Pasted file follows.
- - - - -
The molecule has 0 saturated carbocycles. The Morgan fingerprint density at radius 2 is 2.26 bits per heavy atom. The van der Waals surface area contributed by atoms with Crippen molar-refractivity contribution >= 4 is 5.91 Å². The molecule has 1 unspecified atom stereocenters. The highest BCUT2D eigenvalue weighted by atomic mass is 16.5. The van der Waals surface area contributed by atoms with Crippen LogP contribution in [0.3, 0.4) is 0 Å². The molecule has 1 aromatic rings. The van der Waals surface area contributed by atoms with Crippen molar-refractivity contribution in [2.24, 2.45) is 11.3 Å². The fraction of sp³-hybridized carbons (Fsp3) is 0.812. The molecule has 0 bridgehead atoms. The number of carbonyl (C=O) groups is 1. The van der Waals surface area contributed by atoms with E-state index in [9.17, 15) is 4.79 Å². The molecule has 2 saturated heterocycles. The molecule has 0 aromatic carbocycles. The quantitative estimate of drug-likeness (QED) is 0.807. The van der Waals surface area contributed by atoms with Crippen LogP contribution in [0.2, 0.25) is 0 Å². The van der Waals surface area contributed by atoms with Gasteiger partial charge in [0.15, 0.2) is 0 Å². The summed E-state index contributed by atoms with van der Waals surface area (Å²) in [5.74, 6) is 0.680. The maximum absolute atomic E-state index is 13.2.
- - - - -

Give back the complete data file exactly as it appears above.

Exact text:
The molecule has 0 saturated carbocycles. The Morgan fingerprint density at radius 2 is 2.26 bits per heavy atom. The van der Waals surface area contributed by atoms with Crippen molar-refractivity contribution >= 4 is 5.91 Å². The molecule has 1 unspecified atom stereocenters. The highest BCUT2D eigenvalue weighted by atomic mass is 16.5. The van der Waals surface area contributed by atoms with Crippen LogP contribution in [0.3, 0.4) is 0 Å². The molecule has 1 aromatic rings. The van der Waals surface area contributed by atoms with Crippen molar-refractivity contribution in [2.24, 2.45) is 11.3 Å². The fraction of sp³-hybridized carbons (Fsp3) is 0.812. The molecule has 0 bridgehead atoms. The number of carbonyl (C=O) groups is 1. The van der Waals surface area contributed by atoms with E-state index in [9.17, 15) is 4.79 Å². The molecule has 2 saturated heterocycles. The molecule has 0 aromatic carbocycles. The quantitative estimate of drug-likeness (QED) is 0.807. The van der Waals surface area contributed by atoms with Crippen LogP contribution in [0.2, 0.25) is 0 Å². The van der Waals surface area contributed by atoms with Gasteiger partial charge in [0.15, 0.2) is 0 Å². The summed E-state index contributed by atoms with van der Waals surface area (Å²) in [5.74, 6) is 0.680. The maximum absolute atomic E-state index is 13.2.